ANN ARBOR – Notre Dame quarterback Tommy Rees was on full display Saturday night at Michigan Stadium, not only in front of a record-setting crowd of 115,109 fans, but also with a national television audience tuning in on ESPN.
In that 41-30 Fighting Irish loss to the 17th-ranked Wolverines (2-0), Rees was everything that Notre Dame (1-1) fans have come to know about him over his four inconsistent seasons. He often looked good, even great at times. Yet he also made enough mistakes – as he is prone to do - to never let the Irish faithful get too comfortable in praising him.
Through 35 career games, Rees will forever be the guy that Notre Dame fans have fallen “in like” with.
Exhibit A of why this is the case was demonstrated on Notre Dame's first series of the second half.
Rees had just closed the first half with a stalled drive at the Michigan 11-yard line (with a pair of incomplete passes stymieing the progress), followed by a horrible pass that was picked off by a Wolverine defender and led to a later touchdown. However, Rees bounced right back following halftime with a 12-play, 90-yard drive, which culminated with a 20-yard scoring strike to tight end Troy Niklas.
“Tommy's a competitor,” Notre Dame coach Brian Kelly said. “He wants to win and wants to get out there and help his football team win. He loves to compete, loves to play, and that's always been part of his make-up.”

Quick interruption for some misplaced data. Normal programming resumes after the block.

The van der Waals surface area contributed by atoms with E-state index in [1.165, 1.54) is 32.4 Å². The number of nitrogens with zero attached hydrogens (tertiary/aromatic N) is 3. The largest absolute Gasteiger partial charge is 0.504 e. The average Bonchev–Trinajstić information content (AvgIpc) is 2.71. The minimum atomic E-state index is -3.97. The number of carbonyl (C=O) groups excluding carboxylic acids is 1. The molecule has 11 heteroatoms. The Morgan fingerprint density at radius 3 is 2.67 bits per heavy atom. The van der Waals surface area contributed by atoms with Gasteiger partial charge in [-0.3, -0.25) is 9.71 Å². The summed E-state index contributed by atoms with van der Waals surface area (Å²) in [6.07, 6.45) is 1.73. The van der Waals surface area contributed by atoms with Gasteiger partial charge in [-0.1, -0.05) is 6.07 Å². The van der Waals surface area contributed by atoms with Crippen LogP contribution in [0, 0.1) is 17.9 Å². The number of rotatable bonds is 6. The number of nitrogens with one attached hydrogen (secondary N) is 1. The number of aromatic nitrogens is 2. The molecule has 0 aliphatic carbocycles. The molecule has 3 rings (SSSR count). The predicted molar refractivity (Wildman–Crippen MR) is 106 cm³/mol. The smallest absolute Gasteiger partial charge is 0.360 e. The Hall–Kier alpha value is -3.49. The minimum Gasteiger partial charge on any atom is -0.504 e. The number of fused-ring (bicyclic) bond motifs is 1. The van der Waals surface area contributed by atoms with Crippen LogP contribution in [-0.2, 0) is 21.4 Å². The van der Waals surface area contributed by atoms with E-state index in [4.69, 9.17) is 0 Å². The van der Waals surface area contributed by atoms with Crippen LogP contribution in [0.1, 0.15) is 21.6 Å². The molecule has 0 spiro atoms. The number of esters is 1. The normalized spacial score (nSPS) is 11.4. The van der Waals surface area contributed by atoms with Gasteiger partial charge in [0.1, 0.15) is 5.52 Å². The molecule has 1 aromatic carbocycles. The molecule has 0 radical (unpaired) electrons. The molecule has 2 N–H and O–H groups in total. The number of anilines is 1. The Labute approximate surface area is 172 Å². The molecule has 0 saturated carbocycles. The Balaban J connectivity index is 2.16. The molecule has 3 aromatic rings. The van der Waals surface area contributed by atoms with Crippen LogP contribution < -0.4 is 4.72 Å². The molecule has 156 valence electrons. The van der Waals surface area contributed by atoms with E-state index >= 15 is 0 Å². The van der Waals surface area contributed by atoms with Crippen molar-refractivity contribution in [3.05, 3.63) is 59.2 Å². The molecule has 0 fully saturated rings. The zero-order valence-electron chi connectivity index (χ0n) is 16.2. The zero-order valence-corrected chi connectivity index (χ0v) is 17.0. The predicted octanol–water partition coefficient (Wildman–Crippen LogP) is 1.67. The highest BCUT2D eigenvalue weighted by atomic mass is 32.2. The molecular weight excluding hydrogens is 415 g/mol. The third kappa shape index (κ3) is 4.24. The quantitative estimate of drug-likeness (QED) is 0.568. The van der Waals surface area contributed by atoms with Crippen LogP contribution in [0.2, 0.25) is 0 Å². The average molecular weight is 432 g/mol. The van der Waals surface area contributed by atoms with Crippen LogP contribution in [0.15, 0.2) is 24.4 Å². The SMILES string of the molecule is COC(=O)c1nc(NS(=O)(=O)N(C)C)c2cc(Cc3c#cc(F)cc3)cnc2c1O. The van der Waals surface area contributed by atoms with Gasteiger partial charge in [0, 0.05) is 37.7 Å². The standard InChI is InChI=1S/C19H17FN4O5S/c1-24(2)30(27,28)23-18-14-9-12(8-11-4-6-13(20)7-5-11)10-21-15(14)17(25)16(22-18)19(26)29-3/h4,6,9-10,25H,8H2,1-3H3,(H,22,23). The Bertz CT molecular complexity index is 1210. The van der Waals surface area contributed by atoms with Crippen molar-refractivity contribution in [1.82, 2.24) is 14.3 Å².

All true and that's why he is popular – to a degree – with much of the Irish Nation. This guy truly wants the best for the Notre Dame football program and he'll do anything, including sit the bench without a word publicly, in order to help the Irish. In that regard, Rees is incredibly mature and admired by everyone that follows the program.
Here are some things to like about Rees' performance:
Rees had 14 passes that traveled at least 10 yards (and could have been more if junior running back George Atkinson could hang on to the ball).
He completed 29 passes for 314 yards and a pair of touchdowns, and there is no player on the Notre Dame roster that brings the level of football intellect to the field that Rees does.
“I believe that Tommy can get us in the right run plays and do the things necessary for us to be effective,” Kelly said.
He showed toughness against Michigan pressure and had drives like the aforementioned one.
But there were also these things to remember when reviewing Rees' play:
Trailing 34-20 early in the final quarter, Notre Dame had advanced to the Michigan 15-yard line and had a 3rd-and-2 situation. Rees hit receiver DaVaris Daniels, who never had a chance to move and was drilled for a two-yard loss. He then closed the drive with no points after misfiring on a 4th-and-4 play to receiver T.J. Jones in the end zone.
After pulling to within 34-27 with just over nine minutes remaining, Rees had guided the Irish to the Michigan 25-yard line. He threw an incomplete pass to Jones and on 3rd-and-8 missed on a play to Daniels, which forced the Irish to kick a field goal instead of tying the game.
He didn't play poorly; he simply did enough things not well enough, to aid in the defeat.
“Tommy did some really good things,” Kelly said. “But we had some opportunities that we'd like to have back that cost us some points.
“He did some really good things. I'm really pleased. But we're still not where we want to be there, and he's going to have to get us there. I'm pretty confident he will.”
It sounds as if like everyone else, Kelly is “in like” with his quarterback.